There will be consequences - whether in terms of a massive cyber-attack of one kind or another coming from unattributable Chinese sources; or trade attacks, as Australia have suffered since they banned Huawei. There are military threats- especially to Taiwan and the South China Seas; and I am glad about the rumoured deployment of our brand-new Aircraft Carrier, Queen Elizabeth to the Pacific region over the next year or two.
In the words of the old Chinese proverb: “Is it not better to sit up all night than to sleep with a dragon?”
The House of Commons risks becoming a sad and diminished little replica of what is often misquoted as the ‘Mother of Parliaments.’ Government governs, and we backbenchers in Parliament scrutinise what they are doing. If - for perfectly correct practical reasons - we cannot do so, then we should be clear that we are not. We otherwise risk giving false legitimacy to what the Executive are doing.
I have been back for two weeks now (on and off), and the whole place is like a ghost town in a wild west movie. It’s a bit like being on detention in school after everyone else has gone home. (Not that I ever was, of course.) In normal times, 20,000 people a day swarm around the 3 great chambers, the 50 or so committee rooms, the allegedly 34 cafeterias, bars and restaurants (I have never got around to counting them). Journalists, lobbyists, visitors, think tanks, businesses, charities. It’s a hotbed of thought and discussion about the world and politics.
Not now. The cafeterias, the committee rooms, the lobbies and corridors are either closed or so socially distanced as to make any kind of interaction with each other impossible. (Why js Parliament alone in keeping 2 metres until the summer at least?) Committees, all party groups, lobbies - all are cancelled. The Palace is closed to visitors of any kind; staff are working from home; the odd journalist wisps by like tumbleweed. Worst of all is the Chamber which is so socially distanced that only 50 people all told (out of 650) are allowed in at any one time. Half a dozen backbenchers on either side earn the privilege of quizzing ministers over great matters and decisions by applying in advance to do so and being selected in some kind of Parliamentary lottery. This week the National Security Adviser, IR35, the Loan Charge, a vast infrastructure investment programme and fundamental changes to the planning system amongst many other matters went by with precious little real Parliamentary examination. Spontaneous intervention of any kind is impossible. As for voting - well the perfectly workmanlike electronic remote voting system has been abolished in favour of a half-baked replica of physical voting through the lobbies.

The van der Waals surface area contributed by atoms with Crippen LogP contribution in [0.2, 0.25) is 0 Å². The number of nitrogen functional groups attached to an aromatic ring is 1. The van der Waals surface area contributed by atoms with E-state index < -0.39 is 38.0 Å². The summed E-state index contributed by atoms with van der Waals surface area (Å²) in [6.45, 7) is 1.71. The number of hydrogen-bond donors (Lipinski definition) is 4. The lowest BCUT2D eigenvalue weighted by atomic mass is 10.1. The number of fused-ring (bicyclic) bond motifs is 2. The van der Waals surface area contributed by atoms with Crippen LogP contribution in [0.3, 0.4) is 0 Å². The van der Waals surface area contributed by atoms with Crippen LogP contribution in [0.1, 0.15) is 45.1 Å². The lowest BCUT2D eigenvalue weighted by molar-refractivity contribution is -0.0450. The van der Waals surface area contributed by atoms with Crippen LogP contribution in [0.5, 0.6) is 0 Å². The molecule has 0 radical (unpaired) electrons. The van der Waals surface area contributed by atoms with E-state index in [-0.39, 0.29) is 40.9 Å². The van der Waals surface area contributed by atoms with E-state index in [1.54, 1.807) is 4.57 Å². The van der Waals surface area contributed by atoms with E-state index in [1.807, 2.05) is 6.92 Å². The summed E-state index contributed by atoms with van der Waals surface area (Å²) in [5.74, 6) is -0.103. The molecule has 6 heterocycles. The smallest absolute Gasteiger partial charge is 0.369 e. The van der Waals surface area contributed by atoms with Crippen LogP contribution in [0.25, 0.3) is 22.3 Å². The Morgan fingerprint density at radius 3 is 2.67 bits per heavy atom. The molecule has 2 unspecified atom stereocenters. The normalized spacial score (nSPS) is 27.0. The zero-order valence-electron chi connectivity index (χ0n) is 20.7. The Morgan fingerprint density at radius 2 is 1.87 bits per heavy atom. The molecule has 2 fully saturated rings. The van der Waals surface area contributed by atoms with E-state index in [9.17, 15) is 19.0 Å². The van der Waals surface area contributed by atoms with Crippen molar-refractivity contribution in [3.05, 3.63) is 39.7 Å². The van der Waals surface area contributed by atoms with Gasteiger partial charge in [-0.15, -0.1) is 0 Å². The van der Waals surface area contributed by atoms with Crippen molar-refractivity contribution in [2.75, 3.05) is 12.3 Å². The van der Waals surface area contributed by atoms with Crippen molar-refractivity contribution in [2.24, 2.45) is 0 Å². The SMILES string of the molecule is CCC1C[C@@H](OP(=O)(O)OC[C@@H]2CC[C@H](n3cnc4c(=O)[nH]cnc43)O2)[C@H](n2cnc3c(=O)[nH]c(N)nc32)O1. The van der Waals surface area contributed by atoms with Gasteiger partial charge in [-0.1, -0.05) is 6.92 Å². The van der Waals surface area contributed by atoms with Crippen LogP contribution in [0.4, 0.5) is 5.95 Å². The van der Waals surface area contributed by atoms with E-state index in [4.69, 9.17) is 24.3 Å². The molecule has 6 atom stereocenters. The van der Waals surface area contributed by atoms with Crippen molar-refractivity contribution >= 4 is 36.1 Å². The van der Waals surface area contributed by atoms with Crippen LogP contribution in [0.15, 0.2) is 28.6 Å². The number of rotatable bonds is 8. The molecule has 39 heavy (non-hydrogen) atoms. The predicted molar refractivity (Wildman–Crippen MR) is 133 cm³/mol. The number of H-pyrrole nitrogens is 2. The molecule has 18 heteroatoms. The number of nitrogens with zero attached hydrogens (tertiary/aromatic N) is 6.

So we backbenchers sit in solitary bewilderment in our little eyries of offices while the great and the good get on with whatever they want to, until the voting bell rings when we dutifully wander over to the chamber to carry out our whips’ instructions. Well not me. It is, in my opinion, quite wrong for us to pretend that this is a fully functioning scrutiny system; that we are in some way improving legislation; that we have great opportunities to advance the causes of our constituents. The physical constraints in the Palace of Westminster make all of those fundamental and vitally important democratic functions impossible. We should not be shy of saying so.
We should be upfront about the constraints and go into self-isolating lockdown. If we cannot do our jobs properly; if the Executive are getting away with things and using us as a supine cover for it; then the people should know that that is the case. So I call on the authorities to recognise that Parliament is not doing its job; to be honest about the physical impossibility of it doing so; to be frank about the Executive running the country largely unfettered at this time of National crisis; and to look forward to a time - presumably after the summer- when scrutiny can once again function for real.
The Mother of Parliaments must never be a supine or covert cover for government.
© 2021 Promoted by Nick Botterill, on behalf of James Gray, both of North Wiltshire Conservatives, 12 Brown Street, Salisbury SP1 1HE.